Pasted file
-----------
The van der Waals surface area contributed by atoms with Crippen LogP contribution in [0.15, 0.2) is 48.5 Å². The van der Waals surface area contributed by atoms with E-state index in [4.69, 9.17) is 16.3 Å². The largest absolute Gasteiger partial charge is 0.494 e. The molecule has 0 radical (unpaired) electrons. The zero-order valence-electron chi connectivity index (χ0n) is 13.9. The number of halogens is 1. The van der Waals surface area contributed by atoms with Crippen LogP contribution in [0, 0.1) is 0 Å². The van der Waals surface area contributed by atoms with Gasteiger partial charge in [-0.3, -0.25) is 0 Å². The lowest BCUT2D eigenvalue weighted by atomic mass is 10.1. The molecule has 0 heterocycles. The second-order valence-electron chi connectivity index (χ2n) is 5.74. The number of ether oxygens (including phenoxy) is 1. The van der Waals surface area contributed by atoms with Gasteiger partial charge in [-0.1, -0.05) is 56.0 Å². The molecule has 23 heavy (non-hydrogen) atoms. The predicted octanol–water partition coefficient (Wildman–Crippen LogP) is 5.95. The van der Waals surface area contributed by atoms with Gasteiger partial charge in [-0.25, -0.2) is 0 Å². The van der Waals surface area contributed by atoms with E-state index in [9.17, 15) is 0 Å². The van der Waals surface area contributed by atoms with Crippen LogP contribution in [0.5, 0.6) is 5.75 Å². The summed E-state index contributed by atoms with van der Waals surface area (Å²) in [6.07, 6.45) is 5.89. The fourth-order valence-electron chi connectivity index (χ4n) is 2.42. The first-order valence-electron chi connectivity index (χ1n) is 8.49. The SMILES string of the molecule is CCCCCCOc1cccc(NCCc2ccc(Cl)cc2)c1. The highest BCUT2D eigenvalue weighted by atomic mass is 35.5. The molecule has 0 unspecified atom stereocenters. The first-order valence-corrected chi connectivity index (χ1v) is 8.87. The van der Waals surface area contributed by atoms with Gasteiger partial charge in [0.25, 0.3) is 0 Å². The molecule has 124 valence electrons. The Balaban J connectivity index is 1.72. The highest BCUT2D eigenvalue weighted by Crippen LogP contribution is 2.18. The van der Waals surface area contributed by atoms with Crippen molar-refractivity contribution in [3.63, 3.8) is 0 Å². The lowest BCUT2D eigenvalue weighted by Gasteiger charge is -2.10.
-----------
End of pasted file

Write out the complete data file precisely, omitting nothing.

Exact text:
The van der Waals surface area contributed by atoms with Crippen LogP contribution in [0.15, 0.2) is 48.5 Å². The van der Waals surface area contributed by atoms with E-state index in [4.69, 9.17) is 16.3 Å². The largest absolute Gasteiger partial charge is 0.494 e. The molecule has 0 radical (unpaired) electrons. The zero-order valence-electron chi connectivity index (χ0n) is 13.9. The number of halogens is 1. The van der Waals surface area contributed by atoms with Crippen LogP contribution in [0, 0.1) is 0 Å². The van der Waals surface area contributed by atoms with Gasteiger partial charge in [-0.3, -0.25) is 0 Å². The lowest BCUT2D eigenvalue weighted by atomic mass is 10.1. The molecule has 0 heterocycles. The second-order valence-electron chi connectivity index (χ2n) is 5.74. The number of ether oxygens (including phenoxy) is 1. The van der Waals surface area contributed by atoms with Gasteiger partial charge in [-0.1, -0.05) is 56.0 Å². The molecule has 23 heavy (non-hydrogen) atoms. The predicted octanol–water partition coefficient (Wildman–Crippen LogP) is 5.95. The van der Waals surface area contributed by atoms with Gasteiger partial charge in [-0.25, -0.2) is 0 Å². The van der Waals surface area contributed by atoms with E-state index in [9.17, 15) is 0 Å². The van der Waals surface area contributed by atoms with Crippen LogP contribution in [0.5, 0.6) is 5.75 Å². The summed E-state index contributed by atoms with van der Waals surface area (Å²) in [6.07, 6.45) is 5.89. The fourth-order valence-electron chi connectivity index (χ4n) is 2.42. The first-order valence-electron chi connectivity index (χ1n) is 8.49. The SMILES string of the molecule is CCCCCCOc1cccc(NCCc2ccc(Cl)cc2)c1. The highest BCUT2D eigenvalue weighted by atomic mass is 35.5. The molecule has 0 unspecified atom stereocenters. The first-order valence-corrected chi connectivity index (χ1v) is 8.87. The van der Waals surface area contributed by atoms with Gasteiger partial charge in [0.25, 0.3) is 0 Å². The molecule has 124 valence electrons. The Balaban J connectivity index is 1.72. The highest BCUT2D eigenvalue weighted by Crippen LogP contribution is 2.18. The van der Waals surface area contributed by atoms with Crippen molar-refractivity contribution in [3.63, 3.8) is 0 Å². The lowest BCUT2D eigenvalue weighted by Gasteiger charge is -2.10.